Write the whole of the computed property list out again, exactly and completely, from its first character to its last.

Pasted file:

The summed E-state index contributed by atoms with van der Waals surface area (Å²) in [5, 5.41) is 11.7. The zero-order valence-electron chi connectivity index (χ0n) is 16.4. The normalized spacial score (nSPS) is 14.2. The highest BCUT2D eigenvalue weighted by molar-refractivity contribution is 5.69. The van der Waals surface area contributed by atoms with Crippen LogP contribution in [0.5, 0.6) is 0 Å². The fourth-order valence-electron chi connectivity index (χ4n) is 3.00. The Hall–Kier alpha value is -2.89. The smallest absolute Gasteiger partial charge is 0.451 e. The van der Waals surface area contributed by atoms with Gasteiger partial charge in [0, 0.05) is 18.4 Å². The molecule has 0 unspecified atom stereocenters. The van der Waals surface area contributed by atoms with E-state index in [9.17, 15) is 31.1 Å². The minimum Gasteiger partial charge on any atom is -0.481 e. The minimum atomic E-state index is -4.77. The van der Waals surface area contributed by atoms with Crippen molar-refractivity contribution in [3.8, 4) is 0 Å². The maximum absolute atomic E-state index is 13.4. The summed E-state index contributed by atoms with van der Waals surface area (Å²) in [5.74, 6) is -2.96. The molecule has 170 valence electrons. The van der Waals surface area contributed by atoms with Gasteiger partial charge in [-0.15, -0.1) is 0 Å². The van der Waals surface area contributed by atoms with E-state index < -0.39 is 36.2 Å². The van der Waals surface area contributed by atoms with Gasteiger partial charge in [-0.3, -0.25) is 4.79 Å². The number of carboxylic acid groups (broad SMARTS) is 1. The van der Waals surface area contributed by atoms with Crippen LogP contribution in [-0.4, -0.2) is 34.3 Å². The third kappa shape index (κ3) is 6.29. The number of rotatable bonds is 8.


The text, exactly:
The summed E-state index contributed by atoms with van der Waals surface area (Å²) in [5, 5.41) is 11.7. The zero-order valence-electron chi connectivity index (χ0n) is 16.4. The normalized spacial score (nSPS) is 14.2. The highest BCUT2D eigenvalue weighted by molar-refractivity contribution is 5.69. The van der Waals surface area contributed by atoms with Crippen LogP contribution in [0.5, 0.6) is 0 Å². The fourth-order valence-electron chi connectivity index (χ4n) is 3.00. The Hall–Kier alpha value is -2.89. The smallest absolute Gasteiger partial charge is 0.451 e. The van der Waals surface area contributed by atoms with Gasteiger partial charge in [0, 0.05) is 18.4 Å². The molecule has 0 unspecified atom stereocenters. The van der Waals surface area contributed by atoms with E-state index in [9.17, 15) is 31.1 Å². The minimum Gasteiger partial charge on any atom is -0.481 e. The minimum atomic E-state index is -4.77. The van der Waals surface area contributed by atoms with Crippen molar-refractivity contribution in [3.8, 4) is 0 Å². The maximum absolute atomic E-state index is 13.4. The summed E-state index contributed by atoms with van der Waals surface area (Å²) in [5.74, 6) is -2.96. The molecule has 170 valence electrons. The van der Waals surface area contributed by atoms with Gasteiger partial charge in [-0.15, -0.1) is 0 Å². The van der Waals surface area contributed by atoms with E-state index < -0.39 is 36.2 Å². The van der Waals surface area contributed by atoms with Gasteiger partial charge in [-0.3, -0.25) is 4.79 Å². The number of carboxylic acid groups (broad SMARTS) is 1. The van der Waals surface area contributed by atoms with Crippen LogP contribution in [-0.4, -0.2) is 34.3 Å². The third kappa shape index (κ3) is 6.29. The number of rotatable bonds is 8.